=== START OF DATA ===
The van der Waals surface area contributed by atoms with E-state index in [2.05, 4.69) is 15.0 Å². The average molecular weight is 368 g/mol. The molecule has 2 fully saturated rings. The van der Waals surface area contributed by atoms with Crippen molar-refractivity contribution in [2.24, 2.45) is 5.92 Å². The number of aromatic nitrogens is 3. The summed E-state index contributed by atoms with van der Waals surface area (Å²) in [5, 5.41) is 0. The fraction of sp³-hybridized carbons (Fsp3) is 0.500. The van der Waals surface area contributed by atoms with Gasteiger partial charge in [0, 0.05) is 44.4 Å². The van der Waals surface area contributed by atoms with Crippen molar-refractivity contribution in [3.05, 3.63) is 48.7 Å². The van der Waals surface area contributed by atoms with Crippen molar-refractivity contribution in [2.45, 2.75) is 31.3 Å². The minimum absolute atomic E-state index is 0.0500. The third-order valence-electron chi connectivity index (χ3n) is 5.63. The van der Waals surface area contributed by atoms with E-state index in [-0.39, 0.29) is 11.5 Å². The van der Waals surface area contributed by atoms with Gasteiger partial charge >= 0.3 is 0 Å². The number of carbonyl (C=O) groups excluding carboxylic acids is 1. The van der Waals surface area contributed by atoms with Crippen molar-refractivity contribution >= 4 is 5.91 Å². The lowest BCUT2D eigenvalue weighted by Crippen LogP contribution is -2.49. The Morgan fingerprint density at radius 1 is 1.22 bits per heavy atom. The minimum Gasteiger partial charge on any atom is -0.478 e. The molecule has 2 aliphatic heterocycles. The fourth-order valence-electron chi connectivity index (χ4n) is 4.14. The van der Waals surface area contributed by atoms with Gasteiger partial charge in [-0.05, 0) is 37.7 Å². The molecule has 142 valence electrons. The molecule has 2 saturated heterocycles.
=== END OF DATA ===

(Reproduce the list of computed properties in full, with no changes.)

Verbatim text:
The van der Waals surface area contributed by atoms with E-state index in [2.05, 4.69) is 15.0 Å². The average molecular weight is 368 g/mol. The molecule has 2 fully saturated rings. The van der Waals surface area contributed by atoms with Crippen molar-refractivity contribution in [2.24, 2.45) is 5.92 Å². The number of aromatic nitrogens is 3. The summed E-state index contributed by atoms with van der Waals surface area (Å²) in [5, 5.41) is 0. The fraction of sp³-hybridized carbons (Fsp3) is 0.500. The van der Waals surface area contributed by atoms with Gasteiger partial charge in [0, 0.05) is 44.4 Å². The van der Waals surface area contributed by atoms with Crippen molar-refractivity contribution in [3.05, 3.63) is 48.7 Å². The van der Waals surface area contributed by atoms with Crippen molar-refractivity contribution in [2.45, 2.75) is 31.3 Å². The minimum absolute atomic E-state index is 0.0500. The third-order valence-electron chi connectivity index (χ3n) is 5.63. The van der Waals surface area contributed by atoms with E-state index in [-0.39, 0.29) is 11.5 Å². The van der Waals surface area contributed by atoms with Gasteiger partial charge >= 0.3 is 0 Å². The number of carbonyl (C=O) groups excluding carboxylic acids is 1. The van der Waals surface area contributed by atoms with Crippen molar-refractivity contribution >= 4 is 5.91 Å². The lowest BCUT2D eigenvalue weighted by Crippen LogP contribution is -2.49. The Morgan fingerprint density at radius 1 is 1.22 bits per heavy atom. The minimum Gasteiger partial charge on any atom is -0.478 e. The molecule has 2 aliphatic heterocycles. The fourth-order valence-electron chi connectivity index (χ4n) is 4.14. The van der Waals surface area contributed by atoms with Gasteiger partial charge in [-0.05, 0) is 37.7 Å². The molecule has 142 valence electrons. The molecule has 2 saturated heterocycles.